At the $\infty$-categorical level, every space $X$ is the filtered colimit $X = \varinjlim_i X_i$ of finite complexes $X_i$. If this colimit were also a colimit in the homotopy category, then $X$ would be a colimit of finite complexes in the homotopy category. Since the homotopy category of finite complexes is essentially small, we would get a faithful, conservative functor $hS \to Set$ by the above.

But as Freyd famously showed, there does not exist a faithful functor $hS \to Set$! I learned recently that Carlson and Christensen have shown there also does not exist a set of spaces such that the corresponding functor $hS \to Set$ is conservative!


We can conclude something stronger from this: there does not exist a regular cardinal $\lambda$ such that $\lambda$-filtered colimits in $S$ can be computed in the homotopy category. More generally, let $A$ be a $\lambda$-accessible $\infty$-category, and suppose that $A \to hA$ preserves $\lambda$-filtered colimits. Then, since $A \to hA$ is obtained by applying the filtered-colimit-preserving functor $\pi_0: Spaces \to Sets$ to the homsets, one sees that any $\lambda$-presentable object in $A$ is also $\lambda$-presentable in $hA$. Moreover, every object is a $\lambda$-filtered colimit of such objects. It follows that the functor $hA \to Ind_\lambda(hA_\lambda)$ is fully faithful (here $A_\lambda \subseteq A$ is the full subcategory of $\lambda$-presentable objects); by Rosicky's theorem (see below), this functor is also essentially surjective. So $hA = Ind_\lambda(hA_\lambda)$ is also $\lambda$-accessible! (As an alternative to Rosicky's theorem, if we assume that $hA$ has $\lambda$-filtered colimits, then it since every object is a $\lambda$-filtered colimit of $\lambda$-presentable objects, it follows directly that $hA$ is accessible) That is, if you have an accessible $\infty$-category and you can compute sufficiently-filtered colimits in the homotopy category, then the homotopy category is also accessible. Beyond the existence of classic counterexamples like Spaces, my sense is that this situation is comparatively rare in practice (except when $A$ was a 1-category to start with). In particular, I think it's rare for the homotopy derived category of a ring to be accessible. I don't know about the existence of filtered colimits in these homotopy categories though, but I suspect they typically don't exist.

A notable exception would be the derived category of field $D(k)$. In this case, the homotopy category is the category of graded $k$-vector spaces, which is accessible (indeed, it's locally presentable -- though not all colimits are preserved by the forgetful functor) and the forgetful functor can be identified with homology, which does preserve filtered colimits.

I haven't thought about this much -- it's possible that there are a lot of rings $R$ for which the homotopy category of $D(R)$ is accessible...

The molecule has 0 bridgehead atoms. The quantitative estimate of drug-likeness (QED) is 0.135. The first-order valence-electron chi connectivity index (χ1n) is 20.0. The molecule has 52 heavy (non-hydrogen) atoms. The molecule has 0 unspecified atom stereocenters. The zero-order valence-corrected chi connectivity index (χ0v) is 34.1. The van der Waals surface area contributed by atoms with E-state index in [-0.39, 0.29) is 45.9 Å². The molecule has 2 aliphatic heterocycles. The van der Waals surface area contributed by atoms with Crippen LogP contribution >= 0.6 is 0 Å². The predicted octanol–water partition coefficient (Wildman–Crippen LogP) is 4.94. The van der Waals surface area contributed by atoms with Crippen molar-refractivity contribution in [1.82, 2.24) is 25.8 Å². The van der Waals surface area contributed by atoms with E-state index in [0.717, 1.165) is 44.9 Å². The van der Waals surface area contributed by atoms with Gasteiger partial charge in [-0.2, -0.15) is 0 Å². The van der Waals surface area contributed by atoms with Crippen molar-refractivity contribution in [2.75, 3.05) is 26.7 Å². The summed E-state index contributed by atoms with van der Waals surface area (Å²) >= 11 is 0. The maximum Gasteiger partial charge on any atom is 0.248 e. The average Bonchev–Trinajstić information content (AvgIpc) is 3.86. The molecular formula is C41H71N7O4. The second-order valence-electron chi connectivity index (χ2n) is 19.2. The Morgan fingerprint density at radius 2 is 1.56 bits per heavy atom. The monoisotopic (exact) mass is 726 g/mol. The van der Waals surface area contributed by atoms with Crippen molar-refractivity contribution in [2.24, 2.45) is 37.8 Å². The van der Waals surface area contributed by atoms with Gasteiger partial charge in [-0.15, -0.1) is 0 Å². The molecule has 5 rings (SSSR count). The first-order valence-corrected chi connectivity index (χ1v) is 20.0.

I think there's a lot more to be said about understanding (highly) filtered colimits by looking at the homotopy category.

  • One commonly-used trick is that (co)products can be computed in the homotopy category, so if you have a triangulated category with countable coproducts, then you can compute a sequential colimit $\varinjlim_n X_n$ as the cofiber (using the triangulated structure) of the map $\oplus_n X_n \to \oplus_n X_n$ given by the difference of the identity and the coproduct of the maps $X_n \to X_{n+1}$. This allows you to compute countable filtered colimits using only the homotopy category + triangulated structure, by passing to a cofinal chain. But I don't think this generalizes to larger filtered colimits.

  • There are Brown representability-type results which look at the functor $ho(Ind_\lambda(C)) \to Ind_\lambda(ho(C))$. Rosicky showed that this functor is always essentially surjective (perhaps after passing to a higher $\lambda$?). In some cases, Adams apparently showed that this functor is also full, and I think there's more work on this in the triangulated categories literature. But maybe this is not so close to the original question.

  • Another tangentially related point -- not every idempotent in the homotopy category splits! (This is also a theorem of Freyd). The splitting of an idempotent is an example of a colimit of a diagram which is $\lambda$-filtered for every $\lambda$. This is only tangentially related, because if you know that your idempotent arises from a genuine homotopy-coherent idempotent (i.e. an idempotent in the $\infty$-category of spaces) then it does split; in particular the splitting in the homotopy category exists and agrees with the $\infty$-categorical splitting.

  • I think in the triangulated categories literature, people deal with this issue by various "weak colimit" and "minimal weak colimit" constructions, but I don't know exactly how these work. Perhaps an expert can comment.

  • Maybe it's implicit in things I've said above, but with these sorts of questions there can be a big difference between $\infty$-categories like $Spaces$ and $\infty$-categories like $D(R)$. For example, there does exist a conservative functor $D(R) \to Set$ (even already there is a conservative functor $h(pointed spaces) \to Set$ by Whitehead's theorem) -- although I think still not a faithful functor.

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    $\begingroup$ Fun fact, in case you intended the implication in your last point that $h\mathcal S$ admits no conservative functor whatsoever to Set: actually every locally small category admits such a functor! I didn’t believe that when I heard it, but it’s yet another coup de Freyd. Of course there is still a big gap between $h\mathcal S$ and $D(R)$ in admitting such a functor which is a coproduct of representables. $\endgroup$ – Kevin Arlin Feb 10 at 7:32
  • $\begingroup$ @KevinCarlson Whoa -- that's surprising! When you say "every locally small $C$ admits a functor $C \to Set$", do we have to assume that $C$ has no more isomorphism classes of objects than the size of the universe? $\endgroup$ – Tim Campion Feb 10 at 7:54
  • $\begingroup$ Nope! As, er, tcamps recalls in the comments here: math.stackexchange.com/a/2128004/31228... the functor is roughly “the set of split subobjects with a disjoint basepoint.” In particular any object lacking nontrivial split subobjects will be mapped to a two-point set, so the functor is not injective on isomorphism classes even when applied to Set itself. If there are a large number of such objects, then the functor will have a large fiber on isomorphism classes while still being conservative. $\endgroup$ – Kevin Arlin Feb 10 at 14:56
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    $\begingroup$ Haha! I can't believe I forgot such a striking fact! $\endgroup$ – Tim Campion Feb 10 at 15:59